History of Chumbivilcas

The history of the province of Chumbivilcas goes back thousands of years. This is demonstrated by the Llamachay cave paintings located in the district of Colquemarca. There, camelid figures can be seen.

Later this Andean region was populated by different pre-Inca ethnic groups such as the Alk’awisas. In the province there are buildings that predate the Incas, such as the Chiñisiri necropolis and the chullpas of Toqra.

According to the Peruvian anthropologist, these ethnic groups surrendered peacefully to the Incas when the ruler Mayta Capac ordered the construction of roads and bridges that communicated them with the current territory of Chumbivilcas.

During colonial times Chumbivilcas was an important mining enclave. Its inhabitants were subjected to abusive labor in favor of the Spanish crown. Workers who refused were subjected and punished in places like the current complex of ‘Qaqa jail’, a prison inside a high stone formation.

During the rebellion of Tupac Amaru II in 1780, many inhabitants of the province were part of the army led by the Inca descendant. Finally, after the independence of Peru in 1821, the creation of the province of Chumbivilcas was made official on June 21, 1825.

What to see and do in Chumbivilcas?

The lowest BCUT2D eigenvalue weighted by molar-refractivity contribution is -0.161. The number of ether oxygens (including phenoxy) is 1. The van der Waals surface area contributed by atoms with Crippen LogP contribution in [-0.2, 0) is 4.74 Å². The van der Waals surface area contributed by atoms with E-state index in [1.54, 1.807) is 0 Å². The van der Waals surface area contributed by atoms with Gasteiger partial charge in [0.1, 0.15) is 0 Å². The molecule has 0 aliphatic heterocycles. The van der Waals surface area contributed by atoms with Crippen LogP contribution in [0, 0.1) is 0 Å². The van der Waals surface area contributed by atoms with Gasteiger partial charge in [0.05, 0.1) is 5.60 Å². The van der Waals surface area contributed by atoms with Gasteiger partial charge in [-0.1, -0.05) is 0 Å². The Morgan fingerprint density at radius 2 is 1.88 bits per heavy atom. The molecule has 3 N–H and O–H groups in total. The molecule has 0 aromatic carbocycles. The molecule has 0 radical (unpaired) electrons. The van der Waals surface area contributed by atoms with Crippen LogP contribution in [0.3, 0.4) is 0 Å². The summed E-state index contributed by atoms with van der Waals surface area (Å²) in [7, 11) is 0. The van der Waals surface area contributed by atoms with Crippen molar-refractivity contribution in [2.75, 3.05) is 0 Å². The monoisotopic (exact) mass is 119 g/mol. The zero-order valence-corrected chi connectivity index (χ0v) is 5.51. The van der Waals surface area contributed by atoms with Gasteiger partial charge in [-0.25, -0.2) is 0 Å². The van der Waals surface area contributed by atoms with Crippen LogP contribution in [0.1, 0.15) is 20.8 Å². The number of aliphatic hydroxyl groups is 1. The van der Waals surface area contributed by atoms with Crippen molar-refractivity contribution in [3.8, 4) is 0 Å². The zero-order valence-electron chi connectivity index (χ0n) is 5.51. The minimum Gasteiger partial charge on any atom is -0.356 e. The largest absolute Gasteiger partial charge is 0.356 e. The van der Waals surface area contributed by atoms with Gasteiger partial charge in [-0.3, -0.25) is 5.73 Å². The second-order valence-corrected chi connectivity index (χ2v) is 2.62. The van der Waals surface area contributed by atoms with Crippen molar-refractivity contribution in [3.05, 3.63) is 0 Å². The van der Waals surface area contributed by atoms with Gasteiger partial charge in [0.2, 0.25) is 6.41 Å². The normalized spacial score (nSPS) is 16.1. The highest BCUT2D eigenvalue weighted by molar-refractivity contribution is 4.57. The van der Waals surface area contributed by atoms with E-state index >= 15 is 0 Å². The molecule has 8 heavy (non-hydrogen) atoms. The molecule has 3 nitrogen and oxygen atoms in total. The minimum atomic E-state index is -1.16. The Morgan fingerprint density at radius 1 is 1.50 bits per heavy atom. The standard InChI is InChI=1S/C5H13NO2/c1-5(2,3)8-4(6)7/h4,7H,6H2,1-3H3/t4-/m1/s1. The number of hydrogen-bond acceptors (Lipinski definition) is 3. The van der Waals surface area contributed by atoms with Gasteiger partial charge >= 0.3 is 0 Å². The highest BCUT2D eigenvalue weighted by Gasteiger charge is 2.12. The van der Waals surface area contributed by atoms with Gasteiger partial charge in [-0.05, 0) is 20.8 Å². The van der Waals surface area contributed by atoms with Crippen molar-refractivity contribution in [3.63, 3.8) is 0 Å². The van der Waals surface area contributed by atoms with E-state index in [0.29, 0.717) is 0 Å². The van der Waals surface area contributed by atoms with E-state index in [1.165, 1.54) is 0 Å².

These are some of the most famous tourist attractions in Chumbivilcas:

  • The cave paintings of Llamachay – These paintings are located in the district of Colquemarca. They are cave figures of Andean camelids (llamas). They were drawn inside a cave. Precisely its name means ‘Cave of llamas’.
  • The necropolis of Chiñisiri – In the community of Ccora, district of Livitaca, is this pre-Inca cemetery made up of about 370 chullpas (circular constructions). Its name comes from a Quechua word that means ‘Where the bats lie’.
  • The chullpas of Toqra – This archaeological complex (probably of Inca origin) is located in the district of Chamaca. As its name indicates, it is made up of chullpas (rectangular buildings with cone-shaped roofs). The material used was carved ashlar. Precisely the word ‘Toqra’ means ‘ashlar’.
  • Qaqa jail – This unique attraction is located in the town of Haquira, on the border of Chumbivilcas and Apurimac. It is a room carved out of a large rock formation that served as a prison in colonial times. Qaqa’ is a Quechua word that means ‘Great rocky area’.